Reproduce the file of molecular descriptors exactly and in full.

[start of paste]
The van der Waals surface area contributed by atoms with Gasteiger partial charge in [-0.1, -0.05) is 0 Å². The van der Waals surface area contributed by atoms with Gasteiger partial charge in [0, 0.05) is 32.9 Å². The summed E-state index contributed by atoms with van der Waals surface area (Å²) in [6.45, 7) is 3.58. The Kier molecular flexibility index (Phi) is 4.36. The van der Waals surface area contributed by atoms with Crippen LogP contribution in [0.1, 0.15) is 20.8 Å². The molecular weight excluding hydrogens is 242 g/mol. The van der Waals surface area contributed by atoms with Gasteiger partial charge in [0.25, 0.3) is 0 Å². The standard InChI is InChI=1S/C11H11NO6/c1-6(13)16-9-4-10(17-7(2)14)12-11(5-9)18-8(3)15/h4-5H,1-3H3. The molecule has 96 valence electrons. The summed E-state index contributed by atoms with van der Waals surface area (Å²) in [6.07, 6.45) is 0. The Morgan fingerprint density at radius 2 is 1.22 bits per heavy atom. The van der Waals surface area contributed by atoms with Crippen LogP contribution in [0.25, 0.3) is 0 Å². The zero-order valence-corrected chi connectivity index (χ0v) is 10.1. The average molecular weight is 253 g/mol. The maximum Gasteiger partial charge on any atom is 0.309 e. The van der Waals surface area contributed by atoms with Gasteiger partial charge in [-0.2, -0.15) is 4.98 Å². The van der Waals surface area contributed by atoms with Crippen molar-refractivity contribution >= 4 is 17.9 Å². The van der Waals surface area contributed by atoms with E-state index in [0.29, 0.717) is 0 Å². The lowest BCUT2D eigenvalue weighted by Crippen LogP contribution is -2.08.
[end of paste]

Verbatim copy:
The van der Waals surface area contributed by atoms with Gasteiger partial charge in [-0.1, -0.05) is 0 Å². The van der Waals surface area contributed by atoms with Gasteiger partial charge in [0, 0.05) is 32.9 Å². The summed E-state index contributed by atoms with van der Waals surface area (Å²) in [6.45, 7) is 3.58. The Kier molecular flexibility index (Phi) is 4.36. The van der Waals surface area contributed by atoms with Crippen LogP contribution in [0.1, 0.15) is 20.8 Å². The molecular weight excluding hydrogens is 242 g/mol. The van der Waals surface area contributed by atoms with Gasteiger partial charge in [0.25, 0.3) is 0 Å². The standard InChI is InChI=1S/C11H11NO6/c1-6(13)16-9-4-10(17-7(2)14)12-11(5-9)18-8(3)15/h4-5H,1-3H3. The molecule has 96 valence electrons. The summed E-state index contributed by atoms with van der Waals surface area (Å²) in [6.07, 6.45) is 0. The Morgan fingerprint density at radius 2 is 1.22 bits per heavy atom. The van der Waals surface area contributed by atoms with Crippen LogP contribution in [0.25, 0.3) is 0 Å². The zero-order valence-corrected chi connectivity index (χ0v) is 10.1. The average molecular weight is 253 g/mol. The maximum Gasteiger partial charge on any atom is 0.309 e. The van der Waals surface area contributed by atoms with Gasteiger partial charge in [-0.2, -0.15) is 4.98 Å². The van der Waals surface area contributed by atoms with Crippen molar-refractivity contribution >= 4 is 17.9 Å². The van der Waals surface area contributed by atoms with E-state index in [0.29, 0.717) is 0 Å². The lowest BCUT2D eigenvalue weighted by Crippen LogP contribution is -2.08.